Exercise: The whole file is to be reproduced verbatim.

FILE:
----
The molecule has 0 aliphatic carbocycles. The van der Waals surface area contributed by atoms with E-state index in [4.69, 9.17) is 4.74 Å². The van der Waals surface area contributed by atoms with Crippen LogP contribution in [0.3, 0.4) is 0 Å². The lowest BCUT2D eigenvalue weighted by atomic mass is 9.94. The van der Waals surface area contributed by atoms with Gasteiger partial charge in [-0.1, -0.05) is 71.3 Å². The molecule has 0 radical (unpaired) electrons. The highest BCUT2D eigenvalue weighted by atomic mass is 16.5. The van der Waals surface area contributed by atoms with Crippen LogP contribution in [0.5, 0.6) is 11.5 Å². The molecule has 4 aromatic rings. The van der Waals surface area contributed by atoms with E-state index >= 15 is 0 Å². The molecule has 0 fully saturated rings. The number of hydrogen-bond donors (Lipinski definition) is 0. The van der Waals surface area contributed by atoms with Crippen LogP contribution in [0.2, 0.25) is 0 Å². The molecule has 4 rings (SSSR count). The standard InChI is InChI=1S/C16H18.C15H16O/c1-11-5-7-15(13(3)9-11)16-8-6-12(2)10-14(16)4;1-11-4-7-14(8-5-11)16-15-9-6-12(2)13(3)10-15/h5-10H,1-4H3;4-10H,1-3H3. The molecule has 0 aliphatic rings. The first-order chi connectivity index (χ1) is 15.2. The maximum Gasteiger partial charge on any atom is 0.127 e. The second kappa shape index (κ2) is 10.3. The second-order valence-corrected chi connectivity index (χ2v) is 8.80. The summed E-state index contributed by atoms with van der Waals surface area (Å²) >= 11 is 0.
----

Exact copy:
The molecule has 0 aliphatic carbocycles. The van der Waals surface area contributed by atoms with E-state index in [4.69, 9.17) is 4.74 Å². The van der Waals surface area contributed by atoms with Crippen LogP contribution in [0.3, 0.4) is 0 Å². The lowest BCUT2D eigenvalue weighted by atomic mass is 9.94. The van der Waals surface area contributed by atoms with Gasteiger partial charge in [-0.1, -0.05) is 71.3 Å². The molecule has 0 radical (unpaired) electrons. The highest BCUT2D eigenvalue weighted by atomic mass is 16.5. The van der Waals surface area contributed by atoms with Crippen LogP contribution in [0.5, 0.6) is 11.5 Å². The molecule has 4 aromatic rings. The van der Waals surface area contributed by atoms with E-state index >= 15 is 0 Å². The molecule has 0 fully saturated rings. The number of hydrogen-bond donors (Lipinski definition) is 0. The van der Waals surface area contributed by atoms with Crippen LogP contribution in [0.2, 0.25) is 0 Å². The molecule has 4 rings (SSSR count). The standard InChI is InChI=1S/C16H18.C15H16O/c1-11-5-7-15(13(3)9-11)16-8-6-12(2)10-14(16)4;1-11-4-7-14(8-5-11)16-15-9-6-12(2)13(3)10-15/h5-10H,1-4H3;4-10H,1-3H3. The molecule has 0 aliphatic rings. The first-order chi connectivity index (χ1) is 15.2. The maximum Gasteiger partial charge on any atom is 0.127 e. The second kappa shape index (κ2) is 10.3. The second-order valence-corrected chi connectivity index (χ2v) is 8.80. The summed E-state index contributed by atoms with van der Waals surface area (Å²) >= 11 is 0.